The Church’s account of how much the current Pope knew about a German paedophile priest is being called into question since a memo came to light, showing he led a meeting in 1980 during which the transfer of an offending priest was approved and the information about the man's abuse of children was kept from the leaders of the place to which he was being transfered. Peter Hullermann had been sent to the Munich Diocese for “therapy” after molesting a boy. Hullermann was convicted of sexual abuse in 1986. He was still working in the church until this month when he was suspended for breaking a promise not to have contact with children and young people.

Friday, March 26, 2010

Catholic Leaders Defend Pope

Catholic leaders in Europe are rising to defend Pope Benedict. The former archdiocese of Munich insisted the Pontiff did not know about the abuse of children in the city's Catholic churches even though he was archbishop of Munich in 1980. That year, a priest was reassign to a post with access to children - even though he was undergoing theropy for being a suspected pedophilia. Just a few years later, the priest was convicted of molesting a boy at another parish. The Vatican decided not to defrock a Wisconsin priest accused of sexually abusing as many as 200 deaf boys in Milwaukee during the 1950s, 60s, and 70s. Several other cases of abuse in European Catholic churches have recently come to light as well.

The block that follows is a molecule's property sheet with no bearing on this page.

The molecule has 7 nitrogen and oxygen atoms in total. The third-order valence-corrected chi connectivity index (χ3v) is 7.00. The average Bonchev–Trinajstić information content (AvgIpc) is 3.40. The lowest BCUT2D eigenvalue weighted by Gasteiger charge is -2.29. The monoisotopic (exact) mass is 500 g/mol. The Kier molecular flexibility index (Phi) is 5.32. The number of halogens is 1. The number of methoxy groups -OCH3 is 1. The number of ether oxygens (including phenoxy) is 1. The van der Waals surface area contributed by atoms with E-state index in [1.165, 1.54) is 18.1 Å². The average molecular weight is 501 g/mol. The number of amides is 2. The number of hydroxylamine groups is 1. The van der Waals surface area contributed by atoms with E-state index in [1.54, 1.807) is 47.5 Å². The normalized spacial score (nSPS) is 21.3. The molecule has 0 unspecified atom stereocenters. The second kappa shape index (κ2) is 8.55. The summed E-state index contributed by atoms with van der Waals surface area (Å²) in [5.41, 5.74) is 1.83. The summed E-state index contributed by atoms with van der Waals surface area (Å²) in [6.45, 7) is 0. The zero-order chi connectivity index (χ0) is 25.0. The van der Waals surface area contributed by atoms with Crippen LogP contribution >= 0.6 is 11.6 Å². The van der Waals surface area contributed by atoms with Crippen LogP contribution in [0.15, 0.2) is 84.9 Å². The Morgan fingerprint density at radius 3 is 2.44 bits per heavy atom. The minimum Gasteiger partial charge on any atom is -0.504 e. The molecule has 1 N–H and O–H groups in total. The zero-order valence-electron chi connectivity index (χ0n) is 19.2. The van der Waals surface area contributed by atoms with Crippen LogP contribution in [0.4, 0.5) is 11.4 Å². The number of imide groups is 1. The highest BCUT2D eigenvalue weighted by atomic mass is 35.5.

135 Year Anniversary

The New York State School for the Deaf in Rome is celebrating its 135th anniversary this week. A deaf teacher who graduated from the New York Institution for the Deaf named Alphonso Johnson proposed starting the school. Thomas Gallaudet helped Johnson get a group of Rome businessmen to financially support the project. The school opened out of a rented two-story brick house with four pupils in 1875. It began under the name of the Central New York Institution for Deaf-Mutes. In 1931, the name of the school was changed to the Central New York School for the Deaf. The school became a state facility in 1963 and the name was changed to the New York State School for the Deaf and now sits on 17 acres of land.

Thursday, March 25, 2010

A Tax e-File Message

Here's a video with a tax tip from the IRS in ASL, Captions & Voice Over about e-Filing your taxes.

A Tax Scam

Here's a video from the IRS about what to do if you get an email from someone claiming to be from the IRS. The video is in ASL, Captions & Voice Over.

World Cup Protest

Some 50 people including some who were deaf, gathered in Johannesburg, South Africa to protest the lack of space for disabled fans at the World Cup which will take place in June at the South African Football Association headquarters. Some carried signs reading the deaf want to be heard." The organiztion handling the event said they hoped to resolve the matter soon.